Suffice it to say, as I look over all of my images from Iceland, I don’t regret a single side trip or detour to see any of the waterfalls, least of all this one. And every time I see this image I’m reminded of my rush to judgement when we first arrived, and that moment as this tremendous waterfall emerged out of the mist. Bravo Iceland!

Iceland! – The Reynisdrangar Stacks

Helen and I spent ten days in Iceland last summer. One day we’ll return and spend a month – that’s how amazing it was.

We spent all but two nights at the end sleeping in the back of a modified Jeep – the back of the car converted into a bed that was quite comfortable so long as you didn’t attempt to sit up. The Jeep, a 4WD with Iceland-capable tires and suitable road clearance, gave us the ability to explore the island nation as we saw fit, on and off-road. The car also allowed us to drive to and park at some memorable and remote spots to bed down at night.

A quick primer: Iceland has a total population of 330,000. Recently, Iceland’s soccer team advanced to the quarterfinals of the European Championship and 30,000 Icelanders flew to France to cheer on their countrymen. That means that 10% of the entire nation of Iceland travelled in support of their soccer team. I love that.

Here’s another fun fact. From 2006 – 20011, there were roughly 500,000 tourists visiting Iceland annually. It varied from year to year, but not by much. But then growth happened. In 2015, 1.3 million tourists visited Iceland – 5x as many tourists as there are locals. And, to make things more interesting, most of these tourists transit Iceland in the summer months – for the obvious reasons.

Last August, with our kids in sleep-away camp, Helen and I landed in Reykjavik as two of those tourists, picked up our Jeep and began driving north along the coast. That first morning, we parked at the foot of a glacier and, aided by jet-lag, slipped off into a brilliant night of sleep. The next morning we explored the base of the glacier where we had parked and then began day two and our first full day of touring.

It was mid-morning when we pulled off the main ring-road at Reynisfjöru beach. This beach sits at the foot of Reynisfjall, a 1,000 foot tall tuff mountain overlooking the ocean and famous in part for it’s bounty of puffin nests. Puffins, of course, while not technically the national bird of Iceland (that distinction goes to a falcon), may as well be since pictures, postcards and all types of souvenirs depicting puffins overwhelm store shelves across all of this island nation.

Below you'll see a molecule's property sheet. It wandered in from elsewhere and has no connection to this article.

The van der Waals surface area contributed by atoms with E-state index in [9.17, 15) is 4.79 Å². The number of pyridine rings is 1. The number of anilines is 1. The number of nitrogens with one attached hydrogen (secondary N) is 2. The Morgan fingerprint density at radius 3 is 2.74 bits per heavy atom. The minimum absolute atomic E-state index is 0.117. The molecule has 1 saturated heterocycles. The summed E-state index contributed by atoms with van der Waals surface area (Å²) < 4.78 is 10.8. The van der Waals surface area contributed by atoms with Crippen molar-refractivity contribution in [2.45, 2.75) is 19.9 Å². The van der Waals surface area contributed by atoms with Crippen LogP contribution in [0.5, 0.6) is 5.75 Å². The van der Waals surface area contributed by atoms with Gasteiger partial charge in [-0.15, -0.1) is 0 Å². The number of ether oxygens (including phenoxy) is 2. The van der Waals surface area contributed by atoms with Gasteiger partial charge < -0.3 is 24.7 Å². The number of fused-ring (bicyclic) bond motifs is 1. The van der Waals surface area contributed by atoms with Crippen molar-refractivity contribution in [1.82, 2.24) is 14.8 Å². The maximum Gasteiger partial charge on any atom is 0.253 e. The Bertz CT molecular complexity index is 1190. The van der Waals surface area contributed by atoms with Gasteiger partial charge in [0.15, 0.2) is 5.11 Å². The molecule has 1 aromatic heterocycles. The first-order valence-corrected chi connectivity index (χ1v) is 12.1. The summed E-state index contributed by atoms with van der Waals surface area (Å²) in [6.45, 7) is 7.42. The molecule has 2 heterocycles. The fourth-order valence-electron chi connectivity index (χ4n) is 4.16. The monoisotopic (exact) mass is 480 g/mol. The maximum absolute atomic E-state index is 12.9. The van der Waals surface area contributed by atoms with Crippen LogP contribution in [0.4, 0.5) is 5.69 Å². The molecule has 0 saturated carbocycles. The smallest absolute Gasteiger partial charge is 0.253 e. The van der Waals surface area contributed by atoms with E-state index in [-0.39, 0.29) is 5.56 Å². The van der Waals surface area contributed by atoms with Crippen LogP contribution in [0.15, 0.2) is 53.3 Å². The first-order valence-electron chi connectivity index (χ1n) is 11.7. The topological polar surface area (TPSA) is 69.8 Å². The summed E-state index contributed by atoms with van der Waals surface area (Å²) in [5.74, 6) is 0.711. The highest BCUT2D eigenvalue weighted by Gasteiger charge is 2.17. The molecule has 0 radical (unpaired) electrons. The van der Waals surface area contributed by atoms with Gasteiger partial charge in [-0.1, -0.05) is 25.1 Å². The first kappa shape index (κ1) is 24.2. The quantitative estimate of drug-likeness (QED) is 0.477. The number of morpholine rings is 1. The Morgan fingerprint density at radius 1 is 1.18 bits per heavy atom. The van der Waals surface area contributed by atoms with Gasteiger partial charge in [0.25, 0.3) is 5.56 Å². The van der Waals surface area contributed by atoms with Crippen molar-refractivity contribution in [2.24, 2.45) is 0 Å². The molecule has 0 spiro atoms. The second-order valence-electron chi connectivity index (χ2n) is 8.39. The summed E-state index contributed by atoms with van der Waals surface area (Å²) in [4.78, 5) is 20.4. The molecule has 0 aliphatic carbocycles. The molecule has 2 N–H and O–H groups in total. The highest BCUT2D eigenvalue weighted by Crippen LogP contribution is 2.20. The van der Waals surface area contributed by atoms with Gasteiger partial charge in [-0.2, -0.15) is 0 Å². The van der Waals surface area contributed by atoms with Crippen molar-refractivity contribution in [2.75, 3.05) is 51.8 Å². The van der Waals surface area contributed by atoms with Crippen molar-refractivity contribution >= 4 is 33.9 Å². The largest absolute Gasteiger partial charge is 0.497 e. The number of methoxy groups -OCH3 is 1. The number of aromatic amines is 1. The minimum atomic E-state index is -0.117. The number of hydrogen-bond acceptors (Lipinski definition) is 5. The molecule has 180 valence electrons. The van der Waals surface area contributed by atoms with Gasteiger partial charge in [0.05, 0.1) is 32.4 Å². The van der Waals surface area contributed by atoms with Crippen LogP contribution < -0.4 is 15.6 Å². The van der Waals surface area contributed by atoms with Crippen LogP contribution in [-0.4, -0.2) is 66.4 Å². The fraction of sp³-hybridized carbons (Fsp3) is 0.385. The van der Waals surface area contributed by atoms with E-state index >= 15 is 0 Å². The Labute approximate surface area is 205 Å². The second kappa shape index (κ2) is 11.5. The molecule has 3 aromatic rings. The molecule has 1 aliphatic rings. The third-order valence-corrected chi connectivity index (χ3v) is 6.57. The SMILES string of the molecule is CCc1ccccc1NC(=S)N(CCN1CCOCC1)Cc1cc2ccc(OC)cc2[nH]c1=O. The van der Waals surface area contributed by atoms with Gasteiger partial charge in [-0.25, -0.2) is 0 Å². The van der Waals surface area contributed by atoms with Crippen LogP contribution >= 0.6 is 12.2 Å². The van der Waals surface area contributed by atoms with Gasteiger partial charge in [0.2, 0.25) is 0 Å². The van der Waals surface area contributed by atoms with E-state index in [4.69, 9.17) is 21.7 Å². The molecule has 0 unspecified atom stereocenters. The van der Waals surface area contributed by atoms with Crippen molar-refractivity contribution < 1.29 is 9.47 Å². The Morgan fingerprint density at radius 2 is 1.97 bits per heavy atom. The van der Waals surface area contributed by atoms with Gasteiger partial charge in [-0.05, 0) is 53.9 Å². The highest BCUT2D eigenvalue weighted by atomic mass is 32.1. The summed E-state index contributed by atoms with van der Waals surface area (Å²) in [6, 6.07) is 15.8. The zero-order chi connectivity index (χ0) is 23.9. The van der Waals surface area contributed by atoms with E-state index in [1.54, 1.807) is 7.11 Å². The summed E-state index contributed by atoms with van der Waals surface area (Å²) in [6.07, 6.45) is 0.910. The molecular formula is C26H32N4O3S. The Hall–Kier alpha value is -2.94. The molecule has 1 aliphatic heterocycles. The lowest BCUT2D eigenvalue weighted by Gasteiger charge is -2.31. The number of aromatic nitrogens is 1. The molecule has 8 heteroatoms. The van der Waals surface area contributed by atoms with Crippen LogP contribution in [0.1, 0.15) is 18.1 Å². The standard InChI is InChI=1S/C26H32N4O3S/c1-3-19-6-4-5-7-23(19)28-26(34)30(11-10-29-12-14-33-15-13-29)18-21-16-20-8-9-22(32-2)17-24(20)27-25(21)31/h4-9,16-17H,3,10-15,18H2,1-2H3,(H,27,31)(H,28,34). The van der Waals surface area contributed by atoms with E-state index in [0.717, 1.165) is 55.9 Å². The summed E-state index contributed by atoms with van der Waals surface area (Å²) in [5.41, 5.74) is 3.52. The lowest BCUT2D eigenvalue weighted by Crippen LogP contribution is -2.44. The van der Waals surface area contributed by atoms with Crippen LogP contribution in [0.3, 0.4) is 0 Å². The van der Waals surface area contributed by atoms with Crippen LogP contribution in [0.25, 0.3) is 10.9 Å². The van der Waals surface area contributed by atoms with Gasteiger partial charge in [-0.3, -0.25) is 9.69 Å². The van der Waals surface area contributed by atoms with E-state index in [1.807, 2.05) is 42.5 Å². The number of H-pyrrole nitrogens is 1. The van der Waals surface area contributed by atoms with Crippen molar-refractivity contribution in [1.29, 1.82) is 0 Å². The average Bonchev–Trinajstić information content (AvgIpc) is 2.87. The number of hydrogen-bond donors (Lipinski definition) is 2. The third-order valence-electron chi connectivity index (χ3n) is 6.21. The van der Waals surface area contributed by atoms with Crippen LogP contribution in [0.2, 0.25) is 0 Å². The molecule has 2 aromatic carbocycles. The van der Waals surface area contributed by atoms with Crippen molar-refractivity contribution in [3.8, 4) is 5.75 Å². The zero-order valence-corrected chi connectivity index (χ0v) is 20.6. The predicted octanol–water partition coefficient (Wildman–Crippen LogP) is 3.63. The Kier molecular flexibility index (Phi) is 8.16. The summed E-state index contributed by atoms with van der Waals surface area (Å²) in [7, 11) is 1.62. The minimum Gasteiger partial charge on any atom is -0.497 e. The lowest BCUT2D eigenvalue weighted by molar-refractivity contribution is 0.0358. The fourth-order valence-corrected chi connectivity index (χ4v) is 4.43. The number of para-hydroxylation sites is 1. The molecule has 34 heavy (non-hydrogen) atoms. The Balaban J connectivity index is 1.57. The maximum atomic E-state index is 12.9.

And while we thought we were at the beach to see the puffins – and see them we did – we realized quickly we were there for much more than that. There were basalt formations which I’ll share in a future blog post – amazing geometric patterns of rock. And there were the Reynisdrangar Stacks – formations rising out of the sea – nearly 200 feet high.

There is also a slight cave set on the beach which we traversed and which I photographed as well. With the tide coming in, it was bit tricky both getting to the cave and then being inside the cave without getting wet. One particular set of waves came in and nearly did us in, but we managed to stay dry (just barely). Another tourist who’d arrived about the same time we did wasn’t as lucky and got caught up to her waist in the oncoming North Atlantic waves – which I could only imagine was bone numbingly cold. She escaped unscathed but for wet clothes and a bit of embarrassment.

For all the splendor at this Icelandic beach it was this single rock formation that captured my imagination most of all. It was, I suspect, a sight I least expected to see and which, truth be told, made the least sense. A single, skinny, 200 foot tall needle rising out of the ocean. How did it form? How did it survive?

As I made sure I was out of the reach of the incoming tide, I slipped on my 70-200 zoom lens and clicked off a few images of this formation. Next, I turned toward the beach and took the opportunity to scout puffins through my viewfinder – and while they are small birds demanding of a more powerful lens, I was nonetheless able to get one or two decent shots of them in flight.

It was then, out of the corner of my eye, that I noticed this woman walking along the beach and I knew instantly the image I wanted. Her, a vertical line in the foreground and out of focus on the right corner of the frame with the pinnacle in sharp focus behind her. I had to hustle a bit to get into position, pointed my camera and waited for her to walk through my viewfinder. For me, perfection.

I love the symmetry and peacefulness of this image. It’s unusual and, given the rock formation, unexpected. The image is also dreamy and contemplative – with the woman looking down, we can each put ourselves in her place, walking silently, alone on a beach, reflecting inwardly on some aspect of our lives. In the background, nature joins her in this private moment.

I am 1/3 of the way through editing my Iceland photographs. I’m excited to see what else I captured with my camera. At least here, from day two of our trip, I see that I was off to a good start.